FIFA sponsors speak out: Pressure Qatar, defend migrant workers
“We continue to be troubled by the reports coming out of Qatar related to the World Cup and migrant worker conditions,” Visa Inc. said on Wednesday, noting its “grave concern” directly to football's governing body.
Footwear giant Adidas said it is in “constant dialogue” with FIFA, stressing existing efforts.
“There have been significant improvements and these efforts are ongoing, but everyone recognizes that more needs to be done in a collective effort with all stakeholders involved,” the company said in a statement.
Coke also issued a statement, putting additional weight on the association: “We expect FIFA to continue taking these matters seriously and to work toward further progress,” the company said.
The three sponsors collectively invest around $30 million on an annual basis, according to FIFA’s financial accounts.
But Qatar insisted it was “committed” to improving conditions for more than 250,000 migrant workers.
A statement from the Ministry of Labor and Social Affairs said that over the last 12 months reforms had been put in place to improve the conditions for migrant workers.
"Significant changes have been made over the last year to improve the rights and conditions of expatriate workers. No one should be in any doubt that we are committed to effective and sustainable change," read the statement.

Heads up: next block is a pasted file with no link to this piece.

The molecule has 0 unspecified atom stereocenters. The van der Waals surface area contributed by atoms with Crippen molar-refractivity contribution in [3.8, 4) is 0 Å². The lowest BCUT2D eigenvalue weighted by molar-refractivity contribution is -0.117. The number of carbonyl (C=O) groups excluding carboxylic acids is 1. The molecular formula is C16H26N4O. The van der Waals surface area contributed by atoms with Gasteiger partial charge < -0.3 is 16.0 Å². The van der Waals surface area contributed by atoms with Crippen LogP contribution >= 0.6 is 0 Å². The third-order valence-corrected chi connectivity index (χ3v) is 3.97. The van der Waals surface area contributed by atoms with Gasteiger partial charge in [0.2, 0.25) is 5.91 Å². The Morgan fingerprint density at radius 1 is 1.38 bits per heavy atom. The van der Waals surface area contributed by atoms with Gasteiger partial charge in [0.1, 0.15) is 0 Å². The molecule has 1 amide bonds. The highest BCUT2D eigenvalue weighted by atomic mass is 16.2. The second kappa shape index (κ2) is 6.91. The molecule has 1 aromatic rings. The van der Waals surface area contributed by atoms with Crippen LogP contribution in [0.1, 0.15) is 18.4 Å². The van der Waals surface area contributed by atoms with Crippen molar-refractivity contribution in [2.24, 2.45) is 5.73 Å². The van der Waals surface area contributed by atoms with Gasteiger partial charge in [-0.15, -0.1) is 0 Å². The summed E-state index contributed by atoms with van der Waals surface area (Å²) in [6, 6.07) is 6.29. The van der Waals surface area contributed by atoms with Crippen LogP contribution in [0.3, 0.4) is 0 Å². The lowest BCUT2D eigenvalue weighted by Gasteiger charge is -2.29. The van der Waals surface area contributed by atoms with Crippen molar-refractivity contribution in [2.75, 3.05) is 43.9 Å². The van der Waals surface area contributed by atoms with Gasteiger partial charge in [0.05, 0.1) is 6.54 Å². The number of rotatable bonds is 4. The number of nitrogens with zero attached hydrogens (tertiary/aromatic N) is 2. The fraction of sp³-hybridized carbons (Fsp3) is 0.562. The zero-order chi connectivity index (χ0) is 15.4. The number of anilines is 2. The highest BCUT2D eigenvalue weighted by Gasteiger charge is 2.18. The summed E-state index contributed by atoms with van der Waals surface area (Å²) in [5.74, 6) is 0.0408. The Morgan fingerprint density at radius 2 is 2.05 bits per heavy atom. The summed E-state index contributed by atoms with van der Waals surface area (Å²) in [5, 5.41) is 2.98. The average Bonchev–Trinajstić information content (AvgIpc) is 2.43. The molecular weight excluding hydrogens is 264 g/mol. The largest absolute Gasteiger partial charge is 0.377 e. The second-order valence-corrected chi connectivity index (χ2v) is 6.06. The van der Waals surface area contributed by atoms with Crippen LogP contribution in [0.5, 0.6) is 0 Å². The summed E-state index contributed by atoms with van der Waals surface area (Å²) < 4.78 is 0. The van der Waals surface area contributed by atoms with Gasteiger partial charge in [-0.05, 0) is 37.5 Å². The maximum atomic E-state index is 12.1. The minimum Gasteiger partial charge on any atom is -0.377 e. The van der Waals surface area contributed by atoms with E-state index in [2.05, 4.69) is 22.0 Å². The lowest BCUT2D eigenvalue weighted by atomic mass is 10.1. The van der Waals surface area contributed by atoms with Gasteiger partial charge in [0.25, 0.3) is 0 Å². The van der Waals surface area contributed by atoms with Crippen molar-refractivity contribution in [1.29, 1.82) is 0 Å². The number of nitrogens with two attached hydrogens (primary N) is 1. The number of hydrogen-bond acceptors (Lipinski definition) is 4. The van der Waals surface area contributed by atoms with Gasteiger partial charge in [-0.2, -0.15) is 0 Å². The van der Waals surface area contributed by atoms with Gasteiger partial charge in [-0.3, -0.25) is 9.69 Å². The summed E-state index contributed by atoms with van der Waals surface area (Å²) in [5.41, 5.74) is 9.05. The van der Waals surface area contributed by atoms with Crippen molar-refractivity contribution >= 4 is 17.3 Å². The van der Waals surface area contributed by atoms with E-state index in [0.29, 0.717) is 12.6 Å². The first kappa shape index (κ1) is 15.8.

The Ministry added that reforms already in operation included an electronic wage protection system to make sure workers get paid on time and improved accommodation.
The number of labor inspectors is also due to be increased from 294 to 400 by the end of the year, while 51,000 site inspections were carried out in 2014, the Ministry said.
The mounting pressure on the football association follows the release of the latest report by Amnesty International, which accuses Qatar of failing to introduce the promised reforms for migrant workers, who continue to die in the hundreds due to poor labor conditions as preparations for the 2022 World Cup continue.
Amnesty International reported that around 440 migrant workers from India and Nepal died in 2014 alone.
“Qatar is failing migrant workers,” Gulf migrant researcher at Amnesty, Mustafa Qadri, told AFP.
“Last year the government made promises to improve migrant labor rights in Qatar, but in practice, there have been no significant advances … The lack of a clear roadmap of targets and benchmarks for reform leaves serious doubts about Qatar's commitment to tackling migrant labor abuse,” Qadri said.
On top of the concerns with the treatment of foreign workers, Qatar also faces allegations of corruption when it came to its World Cup bid.
The latest controversial news out of Qatar involved a BBC crew getting arrested by security forces, while the journalists were on an official press tour to cover FIFA's World Cup 2022 preparations. The government said the crew had broken the law by 'trespassing on private property.’
At the beginning of May, journalists from Germany’s biggest television networks were detained and questioned. Reportedly, the individuals were not allowed to leave Qatar for days while working on a story about FIFA President Sepp Blatter and Doha’s vexed nomination for the 2022 football World Cup.